IBM Alleges Micro Focus Stole CICS Code
November 28, 2022 Alex Woodie
IBM last week sued Micro Focus over the alleged theft and reverse-engineering of its CICS software that runs on IBM’s mainframe systems. Micro Focus denied the claim, stating it believes it is “without merit.”
In IBM’s suit, which was filed November 21 in U.S. District Court in New York, Big Blue alleges that Micro Focus illegally copied its IBM CICS Transaction Server for z/OS software and reverse engineered it to create the Micro Focus Enterprise Server and Micro Focus Enterprise Developer products.
In its lawsuit, which you can read here, IBM says Micro Focus took advantage of a developer program, in which it gave business partners access to products at a discounted price. It then reverse-engineered the software and sold the derived work as its own.
“Micro Focus entered into contracts with IBM to benefit from IBM’s developer programs and get access to IBM’s technology, and then purposefully breached the terms of those agreements to suit Micro Focus’s own ends,” IBM stated in its suite.
What Is CICS?
CICS, which stands for Customer Information Control System, is a collection of middleware components designed to facilitate rapid processing of transactions in a high-volume setting. A characteristic of CICS applications is the capability to trigger multiple processes as a result of a single action, such as a customer initiating a travel reservation or kicking off a payroll process. CICS also helps to shield developers from the need to modify applications or write additional code, and also simplifies data and application integration.
CICS was initially created in 1966 by the IBM lab at Des Plaines, Illinois for the OS/360 mainframe operating system and bore the name Public Utility Customer Information Control System, according to the Wikipedia entry on CICS. IBM soon realized that CICS had applicability to other industries, and so it began offering it to customers in 1968.
Software was bundled with hardware for “free” during those early days of the mainframe, which meant customers were free to access and use the software on the System/360 mainframes. Among the companies accessing CICS was Standard Oil of Indiana, Amoco. According to the Wikipedia entry, Amoco did a substantial amount of work making CICS and OS/360 play well together, and then gave its work to IBM.
IBM also offers a CICS server for the IBM i operating system, as well as OS/2. But CICS on the mainframe is much more popular, and remains nearly synonymous with System z processing.
What Does IBM Allege?
IBM provided evidence of its allegations in its claim. Specifically, it says the code that Micro Focus created for its Web services binding component, called WSBIND, “contains near identical architecture and design to IBM’s CICS TS WSBIND file.” The Micro Focus WSBIND file also uses “IBM internal structures that are not outside of IBM,” it states in its claim.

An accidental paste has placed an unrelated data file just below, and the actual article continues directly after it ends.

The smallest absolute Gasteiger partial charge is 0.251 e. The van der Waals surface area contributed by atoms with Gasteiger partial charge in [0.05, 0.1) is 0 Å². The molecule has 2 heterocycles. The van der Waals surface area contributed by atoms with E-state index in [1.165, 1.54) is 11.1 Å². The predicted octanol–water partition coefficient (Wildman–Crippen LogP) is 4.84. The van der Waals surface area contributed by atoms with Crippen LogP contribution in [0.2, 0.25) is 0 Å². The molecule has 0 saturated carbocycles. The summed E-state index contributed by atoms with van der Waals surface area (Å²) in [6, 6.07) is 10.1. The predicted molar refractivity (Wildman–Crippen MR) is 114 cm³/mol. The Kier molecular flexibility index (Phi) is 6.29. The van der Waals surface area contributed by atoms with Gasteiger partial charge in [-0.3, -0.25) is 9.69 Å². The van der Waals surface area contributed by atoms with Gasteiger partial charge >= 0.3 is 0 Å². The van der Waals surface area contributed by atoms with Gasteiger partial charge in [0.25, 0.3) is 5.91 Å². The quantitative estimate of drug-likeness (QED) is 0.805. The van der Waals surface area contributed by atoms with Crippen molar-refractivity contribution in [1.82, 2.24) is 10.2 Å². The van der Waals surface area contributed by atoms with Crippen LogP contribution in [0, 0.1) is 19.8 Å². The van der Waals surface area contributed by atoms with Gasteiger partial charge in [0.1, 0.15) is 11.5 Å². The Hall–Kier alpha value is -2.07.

When data is run through the Micro Focus WSBIND file, the resulting log file “exhibits the same configuration, program sequence, program elements, program optimizations, defects and missing features as the corresponding CICS TS utility programs,” IBM says.
The Micro Focus WSBIND file is also encoded in EBCDIC, just like IBM’s. “[Y]et, Micro Focus has no need for using that encoding as it uses an ASCII environment,” IBM says.
“There is no way such extensive similarity could arise through attempts to meet similar functional requirements, or as a result of coincidence,” IBM says in its lawsuit.
IBM terminated its Micro Focus’s membership in the developer program in May, and Micro Focus officially left the program in August.
“Micro Focus has brazenly stolen IBM software and we are going to protect IBM’s product development investment from Micro Focus’ illegal tactics,” Ross Mauri, the general manager of IBM z Systems and LinuxONE, wrote in a November 21 blog post. “We’ve made significant investments over many decades in research and development of our industry-leading IBM mainframe system technology, to the great benefit of our trusted partners, our customers and the global economy.”
IBM specifically accuses Micro Focus of copyright infringement and breach of contract. It seeks a permanent injunction against Micro Focus and monetary damages, as well as a jury trial.
Micro Focus responded to IBM’s accusations on November 23.
“We believe the claims contained in the complaint to be entirely without merit,” the company states in a press release. “For more than 40 years Micro Focus has been delivering innovation to customers, and we will robustly defend our intellectual property. We look forward to addressing what we consider to be baseless allegations through all available legal channels.”
Micro Focus, which is based in Newbury, United Kingdom, indicated the IBM allegation would not have any impact on its acquisition by OpenText, which is on track to be completed in the first calendar quarter of 2023.
Editor’s note: This story has been corrected. Micro Focus is being acquired by Open Text, not the other way around. IT Jungle regrets the error.